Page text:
Anti-venom Russian man Alexey Navalny is to return to Russia, his spokesman has said.
“It’s surprising to me why anyone should think otherwise,” Kira Yarmish posted on Twitter.
Mr. Navalny also posted a picture on Instagram for the first time in which he spewed venom, declaring that he was breathing free from ventilation.
He fell while flying from Siberia on 20 August. Tests have revealed that she was poisoned with a Novichok nerve agent.
He was transferred to the Charité Hospital in Berlin, the German capital.
His team alleges that he was poisoned at the behest of Russian President Vladimir Putin. The Kremlin denies any involvement.
Alexey Navalny: Russia’s outspoken Putin critic
- Two hours that saved Alexi Navalny’s life
- What are Novichok Nerve Agents?
“All morning journalists are texting me and asking, is it true that Alexei plans to return to Russia?” Ms. Yarmish wrote.
“Again I can confirm for everyone: no other alternative was ever thought.”
The announcement came soon after Mr. Navalny took to Instagram.
“Hi, this is Navalni. I miss you. I still can’t do much, but yesterday I managed to breathe on my own for the entire day,” he wrote.
“Just on my own, no extra help, not even a valve in my throat. I loved it. It’s a remarkable process that is underestimated by many. Strongly recommended.”
There is a minor police presence outside the hospital, where Mr Navalny is being treated, Ben Tavener from the BBC Russian Service reports on the incident.
Our correspondent says that there are two armed officers and a police van at an entrance which has been stationed outside for days.
Unconfirmed reports in German media suggest that two more armed police units have been set up outside the ward and inside the politician’s bed.
Meanwhile, the Kremlin has ruled out a meeting between Mr Navalny and Mr Putin after a conflicting figure surfaced.
Kremlin spokesman Dmitry Peskov said, “We do not see the need for such a meeting, so I believe there will not be such a meeting.”
The best way to protect the invasion for the Kremlin
Sergey Goryashko, BBC Russian
The Kremlin is determined for its line that it has nothing to do with Mr. Navalny’s toxicity and it is no surprise that Mr. Putin’s spokesman ruled out a meeting between the president and his most rabid critic.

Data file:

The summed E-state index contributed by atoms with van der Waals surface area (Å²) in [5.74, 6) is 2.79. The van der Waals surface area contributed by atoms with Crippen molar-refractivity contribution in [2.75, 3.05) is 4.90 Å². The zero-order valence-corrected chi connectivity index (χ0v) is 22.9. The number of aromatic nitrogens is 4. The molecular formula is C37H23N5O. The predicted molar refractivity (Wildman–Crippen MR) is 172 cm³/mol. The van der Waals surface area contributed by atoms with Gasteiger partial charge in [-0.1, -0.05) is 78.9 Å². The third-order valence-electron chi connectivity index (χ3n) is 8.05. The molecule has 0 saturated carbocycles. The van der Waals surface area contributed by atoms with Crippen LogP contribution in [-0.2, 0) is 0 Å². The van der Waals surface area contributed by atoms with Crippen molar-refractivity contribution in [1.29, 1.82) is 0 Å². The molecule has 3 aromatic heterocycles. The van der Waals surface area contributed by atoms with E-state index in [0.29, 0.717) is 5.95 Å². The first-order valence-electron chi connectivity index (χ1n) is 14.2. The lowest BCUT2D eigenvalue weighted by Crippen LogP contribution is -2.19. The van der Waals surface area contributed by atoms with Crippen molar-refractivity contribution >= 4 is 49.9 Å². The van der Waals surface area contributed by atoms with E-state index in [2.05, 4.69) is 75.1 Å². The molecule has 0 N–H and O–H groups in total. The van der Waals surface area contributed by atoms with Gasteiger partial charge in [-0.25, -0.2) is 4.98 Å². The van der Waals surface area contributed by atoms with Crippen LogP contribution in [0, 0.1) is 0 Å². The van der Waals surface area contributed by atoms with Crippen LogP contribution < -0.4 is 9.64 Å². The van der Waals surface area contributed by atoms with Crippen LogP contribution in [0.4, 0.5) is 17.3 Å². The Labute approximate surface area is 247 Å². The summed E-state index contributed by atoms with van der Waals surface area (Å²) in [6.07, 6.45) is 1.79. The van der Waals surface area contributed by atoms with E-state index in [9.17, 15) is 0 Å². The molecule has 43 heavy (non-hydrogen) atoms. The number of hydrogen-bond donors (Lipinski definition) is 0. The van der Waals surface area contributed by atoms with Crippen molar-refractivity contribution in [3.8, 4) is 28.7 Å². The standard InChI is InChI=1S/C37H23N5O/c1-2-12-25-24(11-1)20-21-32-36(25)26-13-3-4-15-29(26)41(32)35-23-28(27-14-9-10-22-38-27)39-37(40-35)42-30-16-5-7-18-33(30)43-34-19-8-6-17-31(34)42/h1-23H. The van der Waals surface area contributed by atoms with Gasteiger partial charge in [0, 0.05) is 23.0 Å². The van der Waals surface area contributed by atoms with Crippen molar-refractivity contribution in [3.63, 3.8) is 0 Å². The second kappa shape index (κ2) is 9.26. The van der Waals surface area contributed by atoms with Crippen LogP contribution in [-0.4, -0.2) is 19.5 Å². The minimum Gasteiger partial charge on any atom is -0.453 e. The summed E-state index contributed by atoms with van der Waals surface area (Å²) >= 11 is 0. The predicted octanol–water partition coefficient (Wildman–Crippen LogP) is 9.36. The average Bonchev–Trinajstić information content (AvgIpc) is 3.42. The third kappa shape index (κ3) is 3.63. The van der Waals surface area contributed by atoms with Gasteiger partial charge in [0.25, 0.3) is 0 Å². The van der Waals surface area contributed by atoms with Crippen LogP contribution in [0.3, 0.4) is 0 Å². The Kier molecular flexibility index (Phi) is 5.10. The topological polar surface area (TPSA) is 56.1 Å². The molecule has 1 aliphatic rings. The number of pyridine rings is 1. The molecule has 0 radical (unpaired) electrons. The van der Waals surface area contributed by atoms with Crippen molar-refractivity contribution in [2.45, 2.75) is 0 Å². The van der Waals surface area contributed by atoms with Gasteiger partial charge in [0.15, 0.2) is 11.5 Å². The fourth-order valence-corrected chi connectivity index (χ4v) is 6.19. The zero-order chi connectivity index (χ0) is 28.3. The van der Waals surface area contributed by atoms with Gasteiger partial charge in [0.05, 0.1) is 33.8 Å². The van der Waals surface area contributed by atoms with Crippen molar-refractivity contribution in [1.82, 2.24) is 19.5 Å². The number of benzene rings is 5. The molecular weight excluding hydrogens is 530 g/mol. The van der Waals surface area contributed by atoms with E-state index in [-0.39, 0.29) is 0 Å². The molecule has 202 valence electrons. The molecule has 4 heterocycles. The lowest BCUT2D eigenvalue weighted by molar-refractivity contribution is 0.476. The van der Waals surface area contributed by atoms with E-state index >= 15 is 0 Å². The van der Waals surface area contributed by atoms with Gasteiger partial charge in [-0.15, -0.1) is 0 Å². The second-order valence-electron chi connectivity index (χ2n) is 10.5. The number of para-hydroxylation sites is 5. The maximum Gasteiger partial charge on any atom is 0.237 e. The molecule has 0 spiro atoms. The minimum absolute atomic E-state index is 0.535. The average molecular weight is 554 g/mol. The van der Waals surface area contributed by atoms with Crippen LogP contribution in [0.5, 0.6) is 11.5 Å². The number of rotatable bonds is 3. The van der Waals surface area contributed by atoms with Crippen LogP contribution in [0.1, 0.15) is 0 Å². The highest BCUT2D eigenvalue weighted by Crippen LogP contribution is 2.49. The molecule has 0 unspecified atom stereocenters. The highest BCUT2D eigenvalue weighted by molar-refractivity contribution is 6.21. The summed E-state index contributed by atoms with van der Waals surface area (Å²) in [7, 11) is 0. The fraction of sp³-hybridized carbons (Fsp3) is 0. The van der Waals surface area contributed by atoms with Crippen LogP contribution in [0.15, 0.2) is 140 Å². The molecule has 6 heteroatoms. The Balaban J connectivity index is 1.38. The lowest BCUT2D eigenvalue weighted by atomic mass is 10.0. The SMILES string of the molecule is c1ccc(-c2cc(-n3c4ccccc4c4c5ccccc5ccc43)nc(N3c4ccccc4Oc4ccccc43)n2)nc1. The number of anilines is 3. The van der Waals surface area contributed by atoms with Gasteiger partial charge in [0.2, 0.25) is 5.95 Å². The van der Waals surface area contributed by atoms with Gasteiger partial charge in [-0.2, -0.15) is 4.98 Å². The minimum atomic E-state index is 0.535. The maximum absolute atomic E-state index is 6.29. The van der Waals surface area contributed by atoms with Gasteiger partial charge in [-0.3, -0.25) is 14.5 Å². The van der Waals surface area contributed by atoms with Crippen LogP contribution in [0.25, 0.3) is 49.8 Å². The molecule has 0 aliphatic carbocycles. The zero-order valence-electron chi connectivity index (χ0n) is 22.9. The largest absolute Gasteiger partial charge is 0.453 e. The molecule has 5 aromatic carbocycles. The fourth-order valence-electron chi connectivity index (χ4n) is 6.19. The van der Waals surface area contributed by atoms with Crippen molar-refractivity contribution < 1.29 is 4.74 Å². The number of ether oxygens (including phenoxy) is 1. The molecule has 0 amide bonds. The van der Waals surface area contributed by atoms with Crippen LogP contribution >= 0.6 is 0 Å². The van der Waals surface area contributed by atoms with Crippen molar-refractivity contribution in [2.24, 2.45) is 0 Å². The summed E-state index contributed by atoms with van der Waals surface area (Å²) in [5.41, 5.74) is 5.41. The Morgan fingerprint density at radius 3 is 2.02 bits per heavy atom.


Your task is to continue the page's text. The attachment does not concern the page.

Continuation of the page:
Mr. Putin has never actually called Mr. Navalny by his name, trying to make it as if this politician is unknown and insignificant. They aim to convince everyone – in Russia and abroad – that the Kremlin is not paying any heed to Mr. Navalny’s activity, which is clearly far from reality.
Moscow’s response to Mr. Navalny’s poisoning is based on its famous policy that attack is the best form of defense.
Russia has not dismissed allegations of any involvement in the attempt on Mr Navalny’s life, but has insisted that it has no toxicity and that opposition leaders simply fell ill.
And today the head of the Russian intelligence department, Sergei Narishkin, accused Germany of poisoning Mr. Navalny with a Novichok nerve agent.
He said there was no trace of poison in Mr. Navalny’s body when the politician left Russia. Mr. Naryskin also said that Russia had destroyed all of Novichok’s reserves and that Moscow has therefore received questions for Germany.
What is the background of poisoning?
Mr. Navalny is an anti-corruption campaigner who for a long time was the most prominent face of opposition to President Putin.
Supporters of Mr. Navalny believe that his tea was served at Tomsk Airport on 20 August. He became ill during the flight, and the aircraft made an emergency landing in Omsk. Russian officials were persuaded two days later to allow them to airlift in Germany.
A nerve agent from the Novichok group was also used to poison ex-detective Sergei Skripal and his daughter in 2018 in Salisbury, England. They both survived, but a local woman, Don Sturges, died after being exposed to the poison.
Britain accused Russia of military intelligence of carrying out that attack. Twenty countries expelled more than 100 Russian diplomats and spies. Moscow denied any involvement.